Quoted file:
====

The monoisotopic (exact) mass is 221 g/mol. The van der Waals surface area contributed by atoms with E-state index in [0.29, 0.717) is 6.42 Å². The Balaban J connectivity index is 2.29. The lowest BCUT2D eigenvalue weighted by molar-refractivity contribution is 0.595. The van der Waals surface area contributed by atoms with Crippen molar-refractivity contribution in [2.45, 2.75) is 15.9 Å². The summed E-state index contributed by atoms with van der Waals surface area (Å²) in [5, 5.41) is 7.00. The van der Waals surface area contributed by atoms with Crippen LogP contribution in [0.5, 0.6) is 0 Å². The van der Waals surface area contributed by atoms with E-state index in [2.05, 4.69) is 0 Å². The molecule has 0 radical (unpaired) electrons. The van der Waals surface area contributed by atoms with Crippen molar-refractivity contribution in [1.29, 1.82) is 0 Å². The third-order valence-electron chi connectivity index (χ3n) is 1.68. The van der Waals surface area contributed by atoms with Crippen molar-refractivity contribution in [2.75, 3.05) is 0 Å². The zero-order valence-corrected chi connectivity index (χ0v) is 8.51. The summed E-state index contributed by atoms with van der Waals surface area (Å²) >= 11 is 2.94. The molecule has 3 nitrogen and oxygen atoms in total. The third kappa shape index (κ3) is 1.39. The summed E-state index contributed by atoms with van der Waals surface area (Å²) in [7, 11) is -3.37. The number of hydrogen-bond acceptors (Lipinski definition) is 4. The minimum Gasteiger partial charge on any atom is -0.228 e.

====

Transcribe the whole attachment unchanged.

The monoisotopic (exact) mass is 221 g/mol. The van der Waals surface area contributed by atoms with E-state index in [0.29, 0.717) is 6.42 Å². The Balaban J connectivity index is 2.29. The lowest BCUT2D eigenvalue weighted by molar-refractivity contribution is 0.595. The van der Waals surface area contributed by atoms with Crippen molar-refractivity contribution in [2.45, 2.75) is 15.9 Å². The summed E-state index contributed by atoms with van der Waals surface area (Å²) in [5, 5.41) is 7.00. The van der Waals surface area contributed by atoms with Crippen LogP contribution in [0.5, 0.6) is 0 Å². The van der Waals surface area contributed by atoms with E-state index in [2.05, 4.69) is 0 Å². The molecule has 0 radical (unpaired) electrons. The van der Waals surface area contributed by atoms with Crippen molar-refractivity contribution in [1.29, 1.82) is 0 Å². The third-order valence-electron chi connectivity index (χ3n) is 1.68. The van der Waals surface area contributed by atoms with Crippen molar-refractivity contribution in [2.75, 3.05) is 0 Å². The zero-order valence-corrected chi connectivity index (χ0v) is 8.51. The summed E-state index contributed by atoms with van der Waals surface area (Å²) >= 11 is 2.94. The molecule has 3 nitrogen and oxygen atoms in total. The third kappa shape index (κ3) is 1.39. The summed E-state index contributed by atoms with van der Waals surface area (Å²) in [7, 11) is -3.37. The number of hydrogen-bond acceptors (Lipinski definition) is 4. The minimum Gasteiger partial charge on any atom is -0.228 e.